Durga

Indian scavengers look for coins and re-usable items amongst the religious offerings and wooden frames of idols of goddess Durga which are piled up in the Yamuna river in New Delhi on October 12, 2016, following the Durga Puja festival.  / AFP PHOTO / PRAKASH SINGHPRAKASH SINGH/AFP/Getty Images

Prakash Singh/AFP/Getty

Indian scavengers look for coins and re-usable items amongst the religious offerings and wooden frames of idols of goddess Durga which are piled up in the Yamuna river in New Delhi. Photo Prakash Singh/AFP/Getty 

Hindu women apply "sindhur", or vermillion powder, on the face of a woman after worshipping the idol of the Hindu goddess Durga on the last day of the Durga Puja festival in Chandigarh, India October 11, 2016.

Ajay Verma/Reuters

Hindu women apply “sindhur”, or vermillion powder, on the face of a woman after worshipping the idol of the Hindu goddess Durga on the last day of the Durga Puja festival in Chandigarh 

An artisan works on an idol of Hindu goddess Durga at a workshop ahead of the Durga Puja festival in Kolkata, India

Rupak De Chowdhuri/Reuters

An artisan works on an idol of Hindu goddess Durga at a workshop ahead of the Durga Puja festival in Kolkata, India 

An Indian artist dressed as a devil gestures to the camera during a procession on the last day of Dusshera celebrations in Mysore, India, Monday, Oct. 14, 2013. According to Hindu mythology the festival celebrates the slaying of the demon Mahishasura by the goddess Chamundeeswari or Durga and the triumph of good over evil.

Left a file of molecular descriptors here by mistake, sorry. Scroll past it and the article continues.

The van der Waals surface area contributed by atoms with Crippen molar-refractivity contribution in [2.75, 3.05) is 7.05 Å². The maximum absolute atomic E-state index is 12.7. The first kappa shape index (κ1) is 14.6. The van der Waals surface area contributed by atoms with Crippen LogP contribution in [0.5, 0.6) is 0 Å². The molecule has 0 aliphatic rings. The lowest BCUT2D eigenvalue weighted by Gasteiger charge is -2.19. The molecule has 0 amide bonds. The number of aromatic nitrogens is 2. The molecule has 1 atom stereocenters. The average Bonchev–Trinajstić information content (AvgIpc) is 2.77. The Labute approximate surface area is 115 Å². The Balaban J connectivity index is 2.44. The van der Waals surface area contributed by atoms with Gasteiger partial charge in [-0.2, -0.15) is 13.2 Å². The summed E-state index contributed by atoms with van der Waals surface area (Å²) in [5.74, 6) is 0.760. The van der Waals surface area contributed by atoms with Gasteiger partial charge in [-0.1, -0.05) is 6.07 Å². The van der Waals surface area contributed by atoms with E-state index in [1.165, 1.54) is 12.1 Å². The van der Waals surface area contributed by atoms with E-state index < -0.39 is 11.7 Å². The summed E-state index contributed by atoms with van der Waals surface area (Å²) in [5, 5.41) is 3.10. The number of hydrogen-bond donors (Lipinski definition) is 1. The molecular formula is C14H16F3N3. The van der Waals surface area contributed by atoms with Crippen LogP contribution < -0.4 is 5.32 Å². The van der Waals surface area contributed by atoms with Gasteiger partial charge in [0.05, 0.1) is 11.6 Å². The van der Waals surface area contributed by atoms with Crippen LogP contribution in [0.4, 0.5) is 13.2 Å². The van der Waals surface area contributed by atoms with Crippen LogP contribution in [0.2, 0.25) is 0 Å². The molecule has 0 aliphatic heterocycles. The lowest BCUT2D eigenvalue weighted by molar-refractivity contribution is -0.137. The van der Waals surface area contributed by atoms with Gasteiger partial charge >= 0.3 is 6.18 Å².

Aijaz Rahi/AP

An Indian artist dressed as a devil gestures to the camera during a procession on the last day of Dusshera celebrations in Mysore, India. According to Hindu mythology the festival celebrates the slaying of the demon Mahishasura by the goddess Chamundeeswari, or Durga, and the triumph of good over evil.

An Indian artisan works on an unfinished...An Indian artisan works on an unfinished clay idol of the Hindu Godess 'Durga' at a workshed in Bangalore on September 30, 2013,  in preparation for forthcoming Dasara Festival celebrations. "Dasara", derived from the Sanskrit Dasha-hara meaning "remover of bad fate", is among the most important festivals celebrated by the Hindus in India. AFP PHOTO/Manjunath KIRANManjunath Kiran/AFP/Getty Images

Manjunath Kiran/AFP/Getty

An artisan in India works on an unfinished clay idol of the Hindu Goddess Durga at a workshop in Bangalore. It is in preparation for the forthcoming Dussehra festival. Dussehra, derived from the Sanskrit Dasha-hara, meaning “remover of bad fate”, is among the most important celebrations in the Hindus religious calendar